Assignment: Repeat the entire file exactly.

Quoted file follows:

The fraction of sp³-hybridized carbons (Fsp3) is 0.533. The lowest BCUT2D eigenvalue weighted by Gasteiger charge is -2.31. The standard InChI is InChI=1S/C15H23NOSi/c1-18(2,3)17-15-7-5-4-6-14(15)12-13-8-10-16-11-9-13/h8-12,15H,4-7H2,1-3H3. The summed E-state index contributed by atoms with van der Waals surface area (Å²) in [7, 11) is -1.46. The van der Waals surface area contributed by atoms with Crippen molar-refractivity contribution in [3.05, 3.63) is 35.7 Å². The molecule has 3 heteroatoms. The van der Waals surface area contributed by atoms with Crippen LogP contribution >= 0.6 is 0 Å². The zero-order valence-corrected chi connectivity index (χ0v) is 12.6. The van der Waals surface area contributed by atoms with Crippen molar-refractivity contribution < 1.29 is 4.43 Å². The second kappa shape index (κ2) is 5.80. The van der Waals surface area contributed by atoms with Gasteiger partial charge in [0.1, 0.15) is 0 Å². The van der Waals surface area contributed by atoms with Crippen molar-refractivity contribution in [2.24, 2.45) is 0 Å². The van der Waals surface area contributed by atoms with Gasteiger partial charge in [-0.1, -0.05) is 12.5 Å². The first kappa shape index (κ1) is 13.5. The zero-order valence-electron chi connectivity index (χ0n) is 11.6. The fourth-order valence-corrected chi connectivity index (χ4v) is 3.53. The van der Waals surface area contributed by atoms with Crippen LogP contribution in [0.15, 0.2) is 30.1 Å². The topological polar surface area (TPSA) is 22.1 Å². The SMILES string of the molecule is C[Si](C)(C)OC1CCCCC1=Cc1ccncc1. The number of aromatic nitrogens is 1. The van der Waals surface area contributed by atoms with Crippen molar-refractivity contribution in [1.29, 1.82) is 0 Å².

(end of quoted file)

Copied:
The fraction of sp³-hybridized carbons (Fsp3) is 0.533. The lowest BCUT2D eigenvalue weighted by Gasteiger charge is -2.31. The standard InChI is InChI=1S/C15H23NOSi/c1-18(2,3)17-15-7-5-4-6-14(15)12-13-8-10-16-11-9-13/h8-12,15H,4-7H2,1-3H3. The summed E-state index contributed by atoms with van der Waals surface area (Å²) in [7, 11) is -1.46. The van der Waals surface area contributed by atoms with Crippen molar-refractivity contribution in [3.05, 3.63) is 35.7 Å². The molecule has 3 heteroatoms. The van der Waals surface area contributed by atoms with Crippen LogP contribution >= 0.6 is 0 Å². The zero-order valence-corrected chi connectivity index (χ0v) is 12.6. The van der Waals surface area contributed by atoms with Crippen molar-refractivity contribution < 1.29 is 4.43 Å². The second kappa shape index (κ2) is 5.80. The van der Waals surface area contributed by atoms with Gasteiger partial charge in [0.1, 0.15) is 0 Å². The van der Waals surface area contributed by atoms with Crippen molar-refractivity contribution in [2.24, 2.45) is 0 Å². The van der Waals surface area contributed by atoms with Gasteiger partial charge in [-0.1, -0.05) is 12.5 Å². The first kappa shape index (κ1) is 13.5. The zero-order valence-electron chi connectivity index (χ0n) is 11.6. The fourth-order valence-corrected chi connectivity index (χ4v) is 3.53. The van der Waals surface area contributed by atoms with Crippen LogP contribution in [0.15, 0.2) is 30.1 Å². The topological polar surface area (TPSA) is 22.1 Å². The SMILES string of the molecule is C[Si](C)(C)OC1CCCCC1=Cc1ccncc1. The number of aromatic nitrogens is 1. The van der Waals surface area contributed by atoms with Crippen molar-refractivity contribution in [1.29, 1.82) is 0 Å².